BP Energy (ticker: BP) released its latest edition of the 2035 Energy Outlook on February 17, 2015, complete with supporting materials, a press release and a webcast. The landing page of the report can be accessed by clicking here.
BP stopped short of calling its projections a “crystal ball,” but says we can expect the following events to occur by 2035 based on trends in the evolving oil and gas industry:
United States Becomes Self-Sufficient in Oil
The need for oil imports in the U.S. is expected to evaporate in the 2030s, thanks to the continued development of tight oil. The projection, if achieved, is remarkable considering the global innovator of shale imported 60% of its oil demand in 2005. The number dropped to 52% in 2013 – the same year net energy imports to the U.S. reached its lowest point in 20 years. The Energy Information Administration reported last week that imports of light grade crude have already been virtually eliminated.
LNG will Overtake Pipelines as Dominant Form of Traded Gas
Natural gas demand is projected to grow annually by 1.9%, outpacing demand of any other fossil fuel. The majority of demand will be sourced from Asia, the target consumer of several liquefied natural gas (LNG) projects. BP believes half of the growing natural gas demand will be met by conventional production in Russia and the Middle East, leaving the remainder up to other global gas producers.
Thus, the LNG market is forecasted to grow by nearly 8% per year through 2020, ultimately surpassing pipeline transportation volumes by 2035. The flows to China and India, in particular, will make Asia the world’s top gas importing region by the early 2020s, a title currently held by Europe.
North America Becomes Net Exporter of Natural Gas
The world’s rising need for natural gas will be met by North America’s rising production from shale, causing the continent to become a net exporter of the resource “within the next few years.” North America currently supplies almost all global shale gas supply and will still hold 75% of the market by 2035, despite increased development from Russia and the Middle East. The ramp-up of LNG activity will, in turn, create a more closely linked global market involving prices and diversity. The flows will tilt towards a west-to-east scenario as energy efficiencies in the U.S. and Europe will lead to reduced demand.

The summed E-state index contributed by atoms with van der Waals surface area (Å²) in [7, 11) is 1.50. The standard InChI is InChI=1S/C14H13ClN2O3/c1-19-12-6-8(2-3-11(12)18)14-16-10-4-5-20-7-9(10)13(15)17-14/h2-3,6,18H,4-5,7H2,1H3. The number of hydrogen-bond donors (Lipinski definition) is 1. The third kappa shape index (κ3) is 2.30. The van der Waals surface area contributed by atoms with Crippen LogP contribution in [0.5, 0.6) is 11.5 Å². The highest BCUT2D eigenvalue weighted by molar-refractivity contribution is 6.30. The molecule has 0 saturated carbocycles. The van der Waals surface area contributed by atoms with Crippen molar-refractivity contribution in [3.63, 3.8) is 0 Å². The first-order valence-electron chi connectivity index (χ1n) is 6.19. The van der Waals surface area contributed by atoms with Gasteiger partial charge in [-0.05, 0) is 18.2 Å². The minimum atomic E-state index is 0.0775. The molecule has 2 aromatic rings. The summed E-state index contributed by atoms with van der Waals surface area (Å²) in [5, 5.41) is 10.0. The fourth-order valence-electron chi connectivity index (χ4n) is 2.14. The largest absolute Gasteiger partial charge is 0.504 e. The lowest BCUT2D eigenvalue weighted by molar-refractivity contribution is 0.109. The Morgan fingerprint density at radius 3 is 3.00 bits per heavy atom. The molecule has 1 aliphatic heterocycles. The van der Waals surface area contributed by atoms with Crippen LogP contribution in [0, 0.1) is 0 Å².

Energy Demand will Continue to Rise, but Coal will be Less of a Factor
Overall, BP expects energy demand in 2035 to be 37% higher than demand in 2013, translating to average annual growth of 1.4% for the next 20 years. Gas, as previously mentioned, is expected to grow at 1.9% and oil’s forecasted growth is 0.8%. Coal demand is expected to slow to 0.8% per year as a result of stricter environmental regulations and moderations.
Contributing to the shift away from coal is China, whom BP believes will become the world’s largest oil consumer by 2035 (overtaking the U.S.). Carbon emissions, however, will continue to rise by 1% annually. In short, BP does not believe the steps taken to dial back emissions are enough, from a global standpoint. “This underlines the importance of policymaking taking steps that lead to a meaningful global price for carbon which would provide incentives for everyone to play their role in meeting the world’s increasing energy needs in a sustainable manner,” the report says.
Although the report is more focused on long-term trends, some major turning points have already occurred, says BP. For example, oil consumption of OECD countries peaked in 2005 and is expected to fall to 1986 levels by 2035. Non-OECD countries will fuel almost all increased global oil demand from this point forward.
BP also acknowledged the current commodity environment, saying the weakness in the market will “likely take several years to work through.” Spencer Dale, BP’s Chief Economist, says, “After three years of high and deceptively steady oil prices, the fall of recent months is a stark reminder that the norm in energy markets is one of continuous change.”
The situation was driven largely by the booming production of the United States. Tight oil production caused U.S. output to increase by 1.5 MMBOPD in 2014 – the largest since year rise in its history. “Further out,” the report says, “the growth in tight oil is likely to slow and Middle East production will gain ground once more.”
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